One of the most common groups to associate with tattoos is the military, but more precisely the Navy. Naval tattoos today run the gamut from gaudy to patriotic, and are usually created as a result of one superstition or another. As Americans, we automatically think of the United States Navy when talking about sailors, but the tattoo customs the USN follow come from international cultural exchanges that stretch far beyond the youth of the U.S. However, as Americans, we have taken traditional tattoo ideas and made them ours by melting various styles, imagery, and flair.
Naval tattoos are extremely difficult to trace back to the very first instance a sailor sat under the needle. It may be safe to say the unique genre dates back to 1769 upon the arrival of England’s Captain James Cook in the South Pacific amid his travels. Captain Cook’s voyage is accredited with bringing Polynesian tattoo styles to western culture and more specifically to naval culture. With the incorporation of bold tribal art, naval tattoos shifted from a usual religious connotation to a more symbolic, stylized, and superstitiously fueled art.
Sailors from all cultures experience similar situations and emotions. This connection may include positives and negatives such as sinking ships, fear of the deep, falling overboard, illness, poor navigation, and visiting new peoples. As a result, tattoos have evolved over time to encompass these shared experiences. Some common naval imagery includes:
- Anchors represent stability and security. Anchors are also commonly adorned with the name of a person who exemplifies a sense of grounding for the sailor wearing it.
- Nautical stars represent a sailor’s ability to keep correct navigation and stay on course. As a traditional symbol for the north star, it also symbolizes one’s ability to always find home.
- A Pig and Rooster tattoo represent an older sentiment of staying afloat amid the sinking of one’s ship. These two specific animals were chosen because they cannot swim, but usually seem to survive shipwrecks. Pigs and roosters were usually shipped in wooden crates that acted as buoys in the water until later rescued. This sentiment was shared and hoped for by sailors in the unfortunate case of a shipwreck.
- Swallows indicate a sailor had sailed 5,000 nautical miles. The bird is also associated with the eventual return home because of its’ expansive migration patterns. On a further note, swallows are believed to carry the souls of deceased sailors to heaven.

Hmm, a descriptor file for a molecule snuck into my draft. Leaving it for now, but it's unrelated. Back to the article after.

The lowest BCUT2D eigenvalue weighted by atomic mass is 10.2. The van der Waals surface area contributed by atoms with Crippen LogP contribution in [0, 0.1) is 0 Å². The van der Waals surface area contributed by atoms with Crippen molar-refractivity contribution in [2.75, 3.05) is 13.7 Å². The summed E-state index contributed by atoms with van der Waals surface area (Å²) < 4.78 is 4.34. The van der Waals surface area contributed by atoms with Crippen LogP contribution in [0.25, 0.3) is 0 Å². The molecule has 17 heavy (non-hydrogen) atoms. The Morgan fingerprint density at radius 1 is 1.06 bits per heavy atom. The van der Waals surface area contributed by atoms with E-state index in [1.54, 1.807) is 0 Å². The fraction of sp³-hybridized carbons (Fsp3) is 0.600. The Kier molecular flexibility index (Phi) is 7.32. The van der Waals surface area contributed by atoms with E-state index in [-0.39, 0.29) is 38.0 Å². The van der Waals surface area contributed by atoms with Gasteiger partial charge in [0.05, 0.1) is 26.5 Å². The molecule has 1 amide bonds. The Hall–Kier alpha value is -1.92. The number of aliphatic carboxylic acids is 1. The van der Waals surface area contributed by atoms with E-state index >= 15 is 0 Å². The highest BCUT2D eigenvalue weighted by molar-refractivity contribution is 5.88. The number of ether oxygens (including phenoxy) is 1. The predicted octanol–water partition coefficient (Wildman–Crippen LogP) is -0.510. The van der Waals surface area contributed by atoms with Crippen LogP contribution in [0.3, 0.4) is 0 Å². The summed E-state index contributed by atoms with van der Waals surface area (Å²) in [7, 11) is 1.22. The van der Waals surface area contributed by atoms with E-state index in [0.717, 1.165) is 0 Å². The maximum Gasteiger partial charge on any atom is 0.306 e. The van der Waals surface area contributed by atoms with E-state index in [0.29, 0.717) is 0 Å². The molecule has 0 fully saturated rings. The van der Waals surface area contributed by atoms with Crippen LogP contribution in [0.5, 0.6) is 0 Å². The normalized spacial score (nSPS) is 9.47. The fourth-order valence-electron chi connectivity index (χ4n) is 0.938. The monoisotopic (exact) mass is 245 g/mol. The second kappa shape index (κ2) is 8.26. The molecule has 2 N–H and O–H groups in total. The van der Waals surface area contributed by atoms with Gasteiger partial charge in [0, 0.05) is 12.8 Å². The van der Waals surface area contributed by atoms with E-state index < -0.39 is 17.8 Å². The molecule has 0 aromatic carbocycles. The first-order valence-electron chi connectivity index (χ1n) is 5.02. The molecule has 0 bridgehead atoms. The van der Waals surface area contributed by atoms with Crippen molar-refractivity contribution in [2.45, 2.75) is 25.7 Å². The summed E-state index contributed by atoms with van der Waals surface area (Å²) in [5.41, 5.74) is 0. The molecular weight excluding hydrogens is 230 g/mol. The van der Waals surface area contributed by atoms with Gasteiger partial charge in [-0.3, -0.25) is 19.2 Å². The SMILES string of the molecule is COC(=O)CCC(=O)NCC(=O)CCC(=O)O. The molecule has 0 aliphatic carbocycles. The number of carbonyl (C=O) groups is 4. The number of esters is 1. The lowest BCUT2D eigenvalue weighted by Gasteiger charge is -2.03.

- Turtle tattoos indicate that a sailor has crossed the equator and has been initiated into King Neptune’s court.
- Dragons represent a sailor being stationed near China.
- Rope tattoos around the wrist mean a sailor was a deckhand.
- Harpoon tattoos mean a sailor was a part of a fishing fleet.
- Crosses positioned on the bottom of the feet are believed to ward off hungry sharks in he case of a shipwreck.
In the 1920s and 30s, Norman “Sailor Jerry” Collins gathered his acquired knowledge from his travels in the U.S. Navy and personal life to create a style deeply enshrined in the naval tattoo genre. He merged Asian, Polynesian, and American styles out his shop based in Oahu, Hawaii. Due to his prime location for Navy traffic, many sailors wound up wearing Sailor Jerry art to commemorate their exotic 48 hour shore leave. Sailor Jerry’s fingerprint on the world of tattoos is still felt today within the Navy community and by those who admire his style. He is the Ed Hardy of his genre, and as such has further propelled tattoos into mainstream America.
From Captain Cook to Sailor Jerry, Navy art has built upon ancient tribal art, superstitions, and common experiences. The dissemination of cultural styles has greatly influenced far more than just naval tattooing. Captain Cook and Sailor Jerry are but two men who may be humbly thanked for shaping modern tattoo art today by simply learning from the world around them and sharing that knowledge with us.